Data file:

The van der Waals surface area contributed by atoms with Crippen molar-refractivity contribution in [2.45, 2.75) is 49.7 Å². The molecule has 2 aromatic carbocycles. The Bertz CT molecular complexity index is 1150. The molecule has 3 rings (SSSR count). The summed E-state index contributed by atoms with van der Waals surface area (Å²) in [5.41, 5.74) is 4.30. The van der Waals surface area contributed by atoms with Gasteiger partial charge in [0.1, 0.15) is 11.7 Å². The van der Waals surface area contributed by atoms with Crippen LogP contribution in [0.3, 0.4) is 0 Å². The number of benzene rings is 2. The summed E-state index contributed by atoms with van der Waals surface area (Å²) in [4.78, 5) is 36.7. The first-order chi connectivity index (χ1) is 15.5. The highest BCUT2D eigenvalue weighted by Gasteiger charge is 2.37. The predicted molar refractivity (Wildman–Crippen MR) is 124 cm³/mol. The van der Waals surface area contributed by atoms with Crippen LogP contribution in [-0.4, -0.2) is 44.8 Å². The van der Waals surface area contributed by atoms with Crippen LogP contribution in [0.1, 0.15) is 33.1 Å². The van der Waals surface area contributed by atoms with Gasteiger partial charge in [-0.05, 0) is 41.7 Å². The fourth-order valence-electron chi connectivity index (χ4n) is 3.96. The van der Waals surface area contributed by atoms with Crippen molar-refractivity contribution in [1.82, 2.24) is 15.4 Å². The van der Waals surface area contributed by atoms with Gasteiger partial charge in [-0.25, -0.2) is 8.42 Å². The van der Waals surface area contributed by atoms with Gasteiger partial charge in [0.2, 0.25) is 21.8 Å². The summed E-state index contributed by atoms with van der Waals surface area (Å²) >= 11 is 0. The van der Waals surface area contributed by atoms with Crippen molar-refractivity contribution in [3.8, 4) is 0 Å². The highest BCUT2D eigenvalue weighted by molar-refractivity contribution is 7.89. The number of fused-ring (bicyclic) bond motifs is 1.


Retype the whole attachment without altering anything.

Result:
The van der Waals surface area contributed by atoms with Crippen molar-refractivity contribution in [2.45, 2.75) is 49.7 Å². The molecule has 2 aromatic carbocycles. The Bertz CT molecular complexity index is 1150. The molecule has 3 rings (SSSR count). The summed E-state index contributed by atoms with van der Waals surface area (Å²) in [5.41, 5.74) is 4.30. The van der Waals surface area contributed by atoms with Gasteiger partial charge in [0.1, 0.15) is 11.7 Å². The van der Waals surface area contributed by atoms with Crippen LogP contribution in [0.3, 0.4) is 0 Å². The number of benzene rings is 2. The summed E-state index contributed by atoms with van der Waals surface area (Å²) in [4.78, 5) is 36.7. The first-order chi connectivity index (χ1) is 15.5. The highest BCUT2D eigenvalue weighted by Gasteiger charge is 2.37. The predicted molar refractivity (Wildman–Crippen MR) is 124 cm³/mol. The van der Waals surface area contributed by atoms with Crippen LogP contribution in [-0.4, -0.2) is 44.8 Å². The van der Waals surface area contributed by atoms with Crippen LogP contribution in [0.1, 0.15) is 33.1 Å². The van der Waals surface area contributed by atoms with Gasteiger partial charge in [-0.05, 0) is 41.7 Å². The fourth-order valence-electron chi connectivity index (χ4n) is 3.96. The van der Waals surface area contributed by atoms with Crippen molar-refractivity contribution in [1.82, 2.24) is 15.4 Å². The van der Waals surface area contributed by atoms with Gasteiger partial charge in [-0.25, -0.2) is 8.42 Å². The van der Waals surface area contributed by atoms with Gasteiger partial charge in [0.2, 0.25) is 21.8 Å². The summed E-state index contributed by atoms with van der Waals surface area (Å²) >= 11 is 0. The van der Waals surface area contributed by atoms with Crippen molar-refractivity contribution in [3.8, 4) is 0 Å². The highest BCUT2D eigenvalue weighted by molar-refractivity contribution is 7.89. The number of fused-ring (bicyclic) bond motifs is 1.